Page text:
The Metaverse: What are the new stakes for brands? By Olivier Rivard-CohenInterviews
Olivier Rivard-Cohen is the founder of Cacio e Peppe, an agency that helps businesses find their place in the Metaverse. He answers NellyRodi’s questions about the new demands creative industries face in immersive universes.
What do you think have been the most attention-grabbing initiatives in the Metaverse recently?
Grabbing the most attention or provoking the most questions … I can’t choose between Carrefour, AXA and J.P. Morgan, who have all announced they’ll be joining the Metaverse without really explaining, at least to us, the how and the why. But, this much said, the initiative that stood out the most was a departure. It was Ben Mayor White’s announcement that he was leaving Adidas, even though he had been the Mr. Metaverse for a brand who has consistently and for a long time expressed big ambitions for this new playing field.
He was their spokesperson, and I was curious to see how he would have managed the brand’s investment in the Bored Ape and curious to follow the project with Prada … and now I’m curious to observe that the dynamics, especially on Discord, are no longer the same – for the project or the brand.
How can brands take advantage of the Metaverse?
I imagine, I fantasize even, that there are as many answers as there are brands; and that each brand will get a chance to surprise us with every step they take. However, and admitting it’s risky to answer your last question too quickly, I think it’s still too early to grasp everything that creative minds collaborating with involved consumers can make happen.
Isn’t it worthwhile to also ask the question the other way around? How can users and consumers benefit (from a brand) in the Metaverse? In fact, Web3 brings, for the first time, the promise of a new balance and a reshuffling of the deck for users, platforms and brands. It gives clients a new role, since they’ll naturally call attention to what brands could lose if they decide not to integrate this paradigm change.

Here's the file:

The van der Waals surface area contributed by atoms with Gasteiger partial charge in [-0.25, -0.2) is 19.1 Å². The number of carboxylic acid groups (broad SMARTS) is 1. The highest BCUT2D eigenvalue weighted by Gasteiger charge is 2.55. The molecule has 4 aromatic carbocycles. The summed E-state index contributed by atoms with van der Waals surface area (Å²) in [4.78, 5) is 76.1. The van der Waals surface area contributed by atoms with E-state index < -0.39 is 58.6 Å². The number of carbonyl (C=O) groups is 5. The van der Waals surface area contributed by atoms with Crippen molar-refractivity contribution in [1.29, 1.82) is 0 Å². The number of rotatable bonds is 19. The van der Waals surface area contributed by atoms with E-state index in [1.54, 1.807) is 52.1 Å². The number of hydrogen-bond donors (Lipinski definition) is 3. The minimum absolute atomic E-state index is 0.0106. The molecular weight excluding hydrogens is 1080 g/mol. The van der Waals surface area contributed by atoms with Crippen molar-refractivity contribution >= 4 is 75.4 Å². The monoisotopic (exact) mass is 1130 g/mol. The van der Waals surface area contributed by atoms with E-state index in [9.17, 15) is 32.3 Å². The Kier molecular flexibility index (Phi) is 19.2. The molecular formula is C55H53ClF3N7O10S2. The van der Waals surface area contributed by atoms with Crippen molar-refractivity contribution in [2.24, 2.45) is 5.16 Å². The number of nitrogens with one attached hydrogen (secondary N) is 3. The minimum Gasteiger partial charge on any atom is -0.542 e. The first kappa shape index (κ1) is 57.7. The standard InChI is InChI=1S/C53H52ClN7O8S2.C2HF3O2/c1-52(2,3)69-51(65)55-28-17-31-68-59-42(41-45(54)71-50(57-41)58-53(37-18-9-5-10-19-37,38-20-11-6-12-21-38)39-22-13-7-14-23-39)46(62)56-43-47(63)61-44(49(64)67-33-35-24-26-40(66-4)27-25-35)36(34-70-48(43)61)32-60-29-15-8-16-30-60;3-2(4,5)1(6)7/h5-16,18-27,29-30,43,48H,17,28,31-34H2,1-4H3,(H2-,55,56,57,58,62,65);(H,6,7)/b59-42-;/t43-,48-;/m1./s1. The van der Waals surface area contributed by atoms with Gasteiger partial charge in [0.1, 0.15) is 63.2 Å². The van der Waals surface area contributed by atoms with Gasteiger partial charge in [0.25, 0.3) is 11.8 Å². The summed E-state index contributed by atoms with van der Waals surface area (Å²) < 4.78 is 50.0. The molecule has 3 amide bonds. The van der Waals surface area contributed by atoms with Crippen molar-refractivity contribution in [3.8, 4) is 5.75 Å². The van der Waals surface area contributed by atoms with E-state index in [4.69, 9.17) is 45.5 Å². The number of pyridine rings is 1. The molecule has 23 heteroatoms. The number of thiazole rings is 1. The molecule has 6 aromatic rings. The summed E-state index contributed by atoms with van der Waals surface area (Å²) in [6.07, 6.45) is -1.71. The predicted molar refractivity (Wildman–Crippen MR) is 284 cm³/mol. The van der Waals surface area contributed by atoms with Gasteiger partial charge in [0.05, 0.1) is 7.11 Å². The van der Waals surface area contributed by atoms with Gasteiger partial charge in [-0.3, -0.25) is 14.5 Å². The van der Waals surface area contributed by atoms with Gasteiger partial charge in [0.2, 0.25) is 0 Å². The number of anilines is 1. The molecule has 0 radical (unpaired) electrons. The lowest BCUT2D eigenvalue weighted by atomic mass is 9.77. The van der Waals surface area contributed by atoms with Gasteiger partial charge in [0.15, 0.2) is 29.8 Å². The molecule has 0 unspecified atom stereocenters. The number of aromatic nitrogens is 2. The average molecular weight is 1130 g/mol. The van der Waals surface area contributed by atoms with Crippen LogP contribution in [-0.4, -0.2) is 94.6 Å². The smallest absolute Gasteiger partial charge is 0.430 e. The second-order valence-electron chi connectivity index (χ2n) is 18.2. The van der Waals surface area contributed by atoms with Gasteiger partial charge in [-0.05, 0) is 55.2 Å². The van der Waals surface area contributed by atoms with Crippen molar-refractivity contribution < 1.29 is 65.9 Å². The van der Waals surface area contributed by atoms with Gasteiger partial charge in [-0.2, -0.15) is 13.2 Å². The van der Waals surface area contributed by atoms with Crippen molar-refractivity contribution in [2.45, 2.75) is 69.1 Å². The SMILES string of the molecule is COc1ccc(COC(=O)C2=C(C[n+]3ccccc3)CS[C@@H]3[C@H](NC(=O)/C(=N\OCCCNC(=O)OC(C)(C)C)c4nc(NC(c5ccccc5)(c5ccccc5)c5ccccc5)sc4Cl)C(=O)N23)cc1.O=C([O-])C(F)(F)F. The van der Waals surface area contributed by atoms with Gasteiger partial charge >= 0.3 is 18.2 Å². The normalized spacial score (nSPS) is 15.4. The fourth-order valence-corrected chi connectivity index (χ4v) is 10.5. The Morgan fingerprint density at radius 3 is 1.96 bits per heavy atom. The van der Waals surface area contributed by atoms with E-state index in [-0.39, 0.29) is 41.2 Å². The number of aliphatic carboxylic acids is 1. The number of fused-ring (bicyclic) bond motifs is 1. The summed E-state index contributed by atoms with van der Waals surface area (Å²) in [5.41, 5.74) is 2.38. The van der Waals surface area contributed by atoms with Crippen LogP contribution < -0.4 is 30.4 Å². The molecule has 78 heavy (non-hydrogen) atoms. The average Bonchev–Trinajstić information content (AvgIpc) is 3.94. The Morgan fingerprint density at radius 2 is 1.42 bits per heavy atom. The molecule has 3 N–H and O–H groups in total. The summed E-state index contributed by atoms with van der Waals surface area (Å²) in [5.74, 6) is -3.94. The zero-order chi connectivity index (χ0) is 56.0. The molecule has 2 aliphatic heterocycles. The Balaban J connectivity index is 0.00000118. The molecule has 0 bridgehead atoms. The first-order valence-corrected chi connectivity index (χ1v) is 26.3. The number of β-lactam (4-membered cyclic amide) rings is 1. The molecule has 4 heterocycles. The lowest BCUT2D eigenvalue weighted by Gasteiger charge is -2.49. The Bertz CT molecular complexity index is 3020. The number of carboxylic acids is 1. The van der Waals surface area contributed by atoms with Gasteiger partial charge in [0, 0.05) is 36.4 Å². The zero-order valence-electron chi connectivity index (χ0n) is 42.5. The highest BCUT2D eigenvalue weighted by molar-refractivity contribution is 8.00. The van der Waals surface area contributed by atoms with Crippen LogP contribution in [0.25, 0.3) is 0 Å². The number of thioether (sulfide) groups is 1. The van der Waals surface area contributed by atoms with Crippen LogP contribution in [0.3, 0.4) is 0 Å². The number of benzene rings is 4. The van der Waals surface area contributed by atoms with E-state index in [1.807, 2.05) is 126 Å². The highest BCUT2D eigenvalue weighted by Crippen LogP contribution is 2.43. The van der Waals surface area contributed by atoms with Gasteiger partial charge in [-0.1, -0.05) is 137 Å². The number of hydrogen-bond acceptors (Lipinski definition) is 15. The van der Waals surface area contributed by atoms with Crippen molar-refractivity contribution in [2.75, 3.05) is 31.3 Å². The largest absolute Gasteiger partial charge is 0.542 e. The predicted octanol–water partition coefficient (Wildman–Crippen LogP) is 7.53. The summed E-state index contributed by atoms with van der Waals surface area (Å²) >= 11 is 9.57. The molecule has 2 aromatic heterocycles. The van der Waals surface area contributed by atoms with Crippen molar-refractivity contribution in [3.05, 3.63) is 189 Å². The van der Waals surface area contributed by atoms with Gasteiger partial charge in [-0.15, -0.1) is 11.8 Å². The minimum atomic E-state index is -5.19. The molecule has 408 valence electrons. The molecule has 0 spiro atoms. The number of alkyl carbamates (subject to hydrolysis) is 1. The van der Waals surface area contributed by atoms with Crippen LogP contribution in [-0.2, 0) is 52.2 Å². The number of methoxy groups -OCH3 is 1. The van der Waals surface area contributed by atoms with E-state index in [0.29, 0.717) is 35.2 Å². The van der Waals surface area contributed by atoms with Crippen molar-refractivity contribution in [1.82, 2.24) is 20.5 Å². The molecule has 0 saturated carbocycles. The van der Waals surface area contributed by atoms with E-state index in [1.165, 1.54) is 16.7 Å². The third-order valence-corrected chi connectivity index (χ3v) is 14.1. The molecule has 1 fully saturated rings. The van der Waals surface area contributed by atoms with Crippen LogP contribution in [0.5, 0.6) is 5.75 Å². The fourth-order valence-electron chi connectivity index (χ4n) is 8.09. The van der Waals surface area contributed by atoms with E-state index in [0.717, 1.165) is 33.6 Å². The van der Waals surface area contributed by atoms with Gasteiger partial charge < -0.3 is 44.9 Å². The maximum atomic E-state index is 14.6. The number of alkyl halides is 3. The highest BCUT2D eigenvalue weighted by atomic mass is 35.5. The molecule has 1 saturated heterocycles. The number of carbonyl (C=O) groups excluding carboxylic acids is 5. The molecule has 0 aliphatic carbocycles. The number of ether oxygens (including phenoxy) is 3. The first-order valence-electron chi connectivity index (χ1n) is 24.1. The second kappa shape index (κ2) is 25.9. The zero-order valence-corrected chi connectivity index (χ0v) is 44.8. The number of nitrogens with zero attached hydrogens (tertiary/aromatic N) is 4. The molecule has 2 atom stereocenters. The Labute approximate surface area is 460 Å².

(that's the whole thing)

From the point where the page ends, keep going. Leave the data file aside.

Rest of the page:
How does the Metaverse challenge brands’ creativity?
If we define creativity as artistic expression, then it’s important to clearly state that brands and designers have always fed their creativity by drawing on cultures, subcultures and societal trends such as street culture, the influence of particular musical trends or the environmental movement.
Today’s very strong tie between the Metaverse and the gaming world is no exception to the rule, and, of course, we see brands taking clear positions.
The real challenge, the real creativity, is also found in the economic models. How are brands going to successfully break specific habits? How are they going to transpose physical experiences into virtual universes? How are they going to deal with new players who can rely on communities whose depth we still underestimate?
How can brands target and communicate with our multiple identities (real, avatars, etc.)?
“Target” I can answer … “communicate with” is more complicated, since I’m not (yet) subject to a multiple personality disorder.
For now, before trying to interact with our multiple identities, brands must, first and foremost, know where to look, and by doing so they’ll quickly understand how and where to act. Far be it from me to crush certain dreams, but there is no magic wand, even if similarities with science fiction encourage us to believe the opposite. The users who have already added a digital double to their lives are often, quite simply, younger and more fluid in their core identity. They’re more confident about their capabilities, and they have their own language and codes as well as fat wallets. Brands need to accept this truth and adapt, share more and deliver a bit more in order to engage with and create ties with these new communities.
What do you think is the future of the Metaverse?
The future is already happening … and there are an incredible amount of things to create before we can think about V2.